Cát Tiên National Park, (Vietnamese: Vườn quốc gia Cát Tiên) is an important national park located in the south of Vietnam, approximately 150 km north of Ho Chi Minh City. It has an area of about 720 km² and protects one of the largest areas of lowland tropical rainforests left in Vietnam.
Cat Tien comprises an important reserve in Vietnam, both for the habitat it protects and the number of species it contains. As well as being a critical reserve for the Javan Rhinoceros, it also is home to 40 IUCN (International Union for Conservation of Nature) Red List species, and protects around 30% of Vietnam’s species. The park is, however, threatened by encroachment from local communities, illegal logging and poaching. In addition, the park is too small for the larger species found inside it. This has led to either their local extinction or conflict with local people as these animals move beyond the confines of the park. This problem is particularly intense for the park’s elephant population, which is prone to wandering and is considered too small to be self sustainable.
It’s very hot here!
Since the early 1990s, partly as a result of the discovery of rhinos in the park, international donors and the Vietnamese government began to invest more money in protecting the park and managing the resources of local State Forest Enterprises, nearby and adjoining forests (including Vinh Cuu Nature Reserve), in co-ordination with the park as a whole. There have been moves to combine a management plan that allows for both traditional park management and some limited resource utilisation by local people, which include the Stieng, Chau Ma (now concentrated in Ta Lai) and Cho’ro minorities.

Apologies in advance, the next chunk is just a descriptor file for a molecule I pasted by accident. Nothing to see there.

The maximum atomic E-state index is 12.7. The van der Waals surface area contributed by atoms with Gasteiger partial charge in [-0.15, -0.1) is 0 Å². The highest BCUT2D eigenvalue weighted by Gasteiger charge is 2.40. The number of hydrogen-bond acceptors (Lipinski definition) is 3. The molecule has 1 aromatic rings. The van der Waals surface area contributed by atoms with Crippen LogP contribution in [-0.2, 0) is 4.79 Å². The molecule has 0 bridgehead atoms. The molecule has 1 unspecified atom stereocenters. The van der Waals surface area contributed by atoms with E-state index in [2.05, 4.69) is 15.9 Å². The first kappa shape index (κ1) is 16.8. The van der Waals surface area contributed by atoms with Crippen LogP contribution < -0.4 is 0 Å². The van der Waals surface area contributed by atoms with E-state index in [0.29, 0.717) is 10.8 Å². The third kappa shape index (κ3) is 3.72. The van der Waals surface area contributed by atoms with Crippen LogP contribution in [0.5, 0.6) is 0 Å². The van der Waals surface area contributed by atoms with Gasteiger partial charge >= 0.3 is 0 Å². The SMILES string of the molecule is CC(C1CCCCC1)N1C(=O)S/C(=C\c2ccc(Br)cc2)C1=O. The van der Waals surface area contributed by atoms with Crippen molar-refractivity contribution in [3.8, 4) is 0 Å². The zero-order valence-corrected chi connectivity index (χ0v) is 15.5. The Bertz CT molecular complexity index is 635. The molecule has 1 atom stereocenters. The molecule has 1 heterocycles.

Going to the jungle
In 2008 the Forestry Protection Department collaborating with the Endangered Asian Species Trust (UK), Monkey World Ape Rescue(UK) and Pingtung Wildlife Rescue Centre (Taiwan) founded the Dao Tien Endangered Primate Species Centre. The centre focusses on the rescue, rehabilitation and release of the four endangered primates found in Cat Tien (golden-cheeked gibbon, black-shanked douc, pygmy loris and silvered langur), developing Government guidelines for release of primates. The centre conducts informative daily educational tours explaining the centre’s work, with a chance to see young rehabilitated gibbons in the trees.
Bàu Sấu – There is a forest management station here, where we stayed the night.
There is tour guide available if you don’t dare to take the risk into the jungle by yourself.
I should have realized it. LOL
My friend and the sunrise. Nam Cát Tiên is also a great place for wild-life photography. Too bad I didn’t bring my Nikon.
It’s a great experience to say good bye the city and get into the wild life by yourself. The area is totally desolate except some tourists, forest managers and some tour guide services. Like I always say, there are always something new out there!
SaigonStay – All the best a local friend can give you!